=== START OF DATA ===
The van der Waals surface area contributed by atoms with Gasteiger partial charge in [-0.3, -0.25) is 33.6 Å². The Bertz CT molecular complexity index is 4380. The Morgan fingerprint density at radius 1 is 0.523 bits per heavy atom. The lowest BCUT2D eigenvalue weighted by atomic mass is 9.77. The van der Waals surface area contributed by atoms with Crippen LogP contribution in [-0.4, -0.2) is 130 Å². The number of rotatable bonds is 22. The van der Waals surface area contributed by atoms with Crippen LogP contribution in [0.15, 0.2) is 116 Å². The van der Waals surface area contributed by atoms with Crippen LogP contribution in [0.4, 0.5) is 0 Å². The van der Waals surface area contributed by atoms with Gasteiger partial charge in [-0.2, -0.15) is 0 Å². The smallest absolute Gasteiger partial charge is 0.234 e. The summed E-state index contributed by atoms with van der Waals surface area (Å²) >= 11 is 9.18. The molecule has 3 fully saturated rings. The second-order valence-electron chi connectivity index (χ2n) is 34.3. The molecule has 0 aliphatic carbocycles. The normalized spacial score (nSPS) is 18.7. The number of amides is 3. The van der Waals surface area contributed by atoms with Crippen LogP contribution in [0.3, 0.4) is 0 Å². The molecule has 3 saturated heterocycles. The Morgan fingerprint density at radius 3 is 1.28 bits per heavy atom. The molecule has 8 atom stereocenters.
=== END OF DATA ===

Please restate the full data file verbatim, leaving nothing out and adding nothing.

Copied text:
The van der Waals surface area contributed by atoms with Gasteiger partial charge in [-0.3, -0.25) is 33.6 Å². The Bertz CT molecular complexity index is 4380. The Morgan fingerprint density at radius 1 is 0.523 bits per heavy atom. The lowest BCUT2D eigenvalue weighted by atomic mass is 9.77. The van der Waals surface area contributed by atoms with Crippen LogP contribution in [-0.4, -0.2) is 130 Å². The number of rotatable bonds is 22. The van der Waals surface area contributed by atoms with Crippen LogP contribution in [0.15, 0.2) is 116 Å². The van der Waals surface area contributed by atoms with Crippen LogP contribution in [0.4, 0.5) is 0 Å². The van der Waals surface area contributed by atoms with Gasteiger partial charge in [-0.2, -0.15) is 0 Å². The smallest absolute Gasteiger partial charge is 0.234 e. The summed E-state index contributed by atoms with van der Waals surface area (Å²) >= 11 is 9.18. The molecule has 3 fully saturated rings. The second-order valence-electron chi connectivity index (χ2n) is 34.3. The molecule has 0 aliphatic carbocycles. The normalized spacial score (nSPS) is 18.7. The number of amides is 3. The van der Waals surface area contributed by atoms with Crippen LogP contribution in [0.3, 0.4) is 0 Å². The molecule has 3 saturated heterocycles. The Morgan fingerprint density at radius 3 is 1.28 bits per heavy atom. The molecule has 8 atom stereocenters.